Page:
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Show Report

Show Report: Alexander McQueen A/W 15 Menswear

by Lou Stoppard on 12 January 2015

Lou Stoppard reports on the Alexander McQueen A/W 15 menswear show.

Lou Stoppard reports on the Alexander McQueen A/W 15 menswear show.

It's true that no one quite encapsulated Englishness in fashion like Alexander McQueen. As a person, and as a designer, he summed up all the oddities and contradictions that make up British manhood: black humour, sarcasm, wit, respect for tradition. More than ever, for the McQueen brand, it's time to celebrate this Britishness - Savage Beauty, the exhibition that showed how dearly the public identify with the late Lee McQueen's working by smashing attendance expectations is coming to London, the label's home. So it's no wonder then that national pride was on Sarah Burton's mind. In particular, she was thinking about historical masculinity and the plight of our nation's fallen heroes. As a Brit it would have been impossible not to have that in your head this year after Paul Cummins and Tom Piper's 888,246 ceramic poppies at the Tower of London took the world's breath away.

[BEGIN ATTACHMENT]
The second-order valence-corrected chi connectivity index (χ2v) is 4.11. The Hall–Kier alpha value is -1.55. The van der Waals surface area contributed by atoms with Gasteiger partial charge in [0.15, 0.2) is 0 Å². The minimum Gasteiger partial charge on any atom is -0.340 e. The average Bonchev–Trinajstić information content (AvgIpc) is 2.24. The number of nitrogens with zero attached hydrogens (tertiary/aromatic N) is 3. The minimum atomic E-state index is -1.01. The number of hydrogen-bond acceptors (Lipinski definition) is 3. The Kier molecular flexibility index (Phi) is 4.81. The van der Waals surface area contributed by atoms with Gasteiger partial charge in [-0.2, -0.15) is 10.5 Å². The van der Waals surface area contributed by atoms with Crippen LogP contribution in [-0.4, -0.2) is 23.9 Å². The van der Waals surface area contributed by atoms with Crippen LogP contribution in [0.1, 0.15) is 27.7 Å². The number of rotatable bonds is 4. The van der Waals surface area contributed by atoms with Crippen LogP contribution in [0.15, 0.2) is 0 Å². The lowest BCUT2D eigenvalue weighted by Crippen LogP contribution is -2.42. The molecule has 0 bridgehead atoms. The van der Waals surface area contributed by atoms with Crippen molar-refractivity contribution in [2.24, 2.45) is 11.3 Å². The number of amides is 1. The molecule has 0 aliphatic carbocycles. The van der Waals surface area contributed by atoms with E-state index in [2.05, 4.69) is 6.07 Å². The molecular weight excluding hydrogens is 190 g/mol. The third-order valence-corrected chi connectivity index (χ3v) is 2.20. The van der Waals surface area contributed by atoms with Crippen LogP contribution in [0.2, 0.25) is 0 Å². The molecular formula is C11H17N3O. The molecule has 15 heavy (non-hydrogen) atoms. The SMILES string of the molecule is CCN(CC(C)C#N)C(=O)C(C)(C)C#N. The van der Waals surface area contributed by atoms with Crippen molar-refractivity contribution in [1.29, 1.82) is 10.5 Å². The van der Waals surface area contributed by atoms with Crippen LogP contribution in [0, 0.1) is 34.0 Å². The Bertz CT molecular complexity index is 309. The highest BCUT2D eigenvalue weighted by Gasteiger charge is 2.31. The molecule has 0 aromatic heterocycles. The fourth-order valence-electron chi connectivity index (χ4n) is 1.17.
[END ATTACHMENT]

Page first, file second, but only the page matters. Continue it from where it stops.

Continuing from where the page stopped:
Honour. Truth. Valour. These words decorated tailoring in striking graphic panels. Wording and logos are old news on the London runways; we're used to seeing anodyne platitudes and brand names plastered all over garments. This both bowed to, and subverted the trend; these aren’t commercial words or fun flippant puns, but elements of the language that litters the emotive war poetry of that period. They're words with depth and gravitas, so there's a certain irony to the fact next season's shows will be littered with young street style enthusiasts gossiping about their seating positions while sporting a jacket reading 'honour'. McQueen loved a cruel joke so maybe this was a subtle attempt to point out how those good qualities are so often missing in fashion folk. Unlikely, but maybe.

The interest in the great war extended to how Burton decorated her tailoring: a poppy motif, rendered in metallic hues crept up the back of her jackets. Similarly, there were military details on suits, such a panels resembling cross straps. Together, it smacked of a historical brand of masculinity - of dandies, crisp shirts and razor sharp tailoring.

This wasn't a collection that shocked or surprised, but with such a theme maybe that wasn’t appropriate. It had a quiet authority, a silent nobleness that demanded respect.

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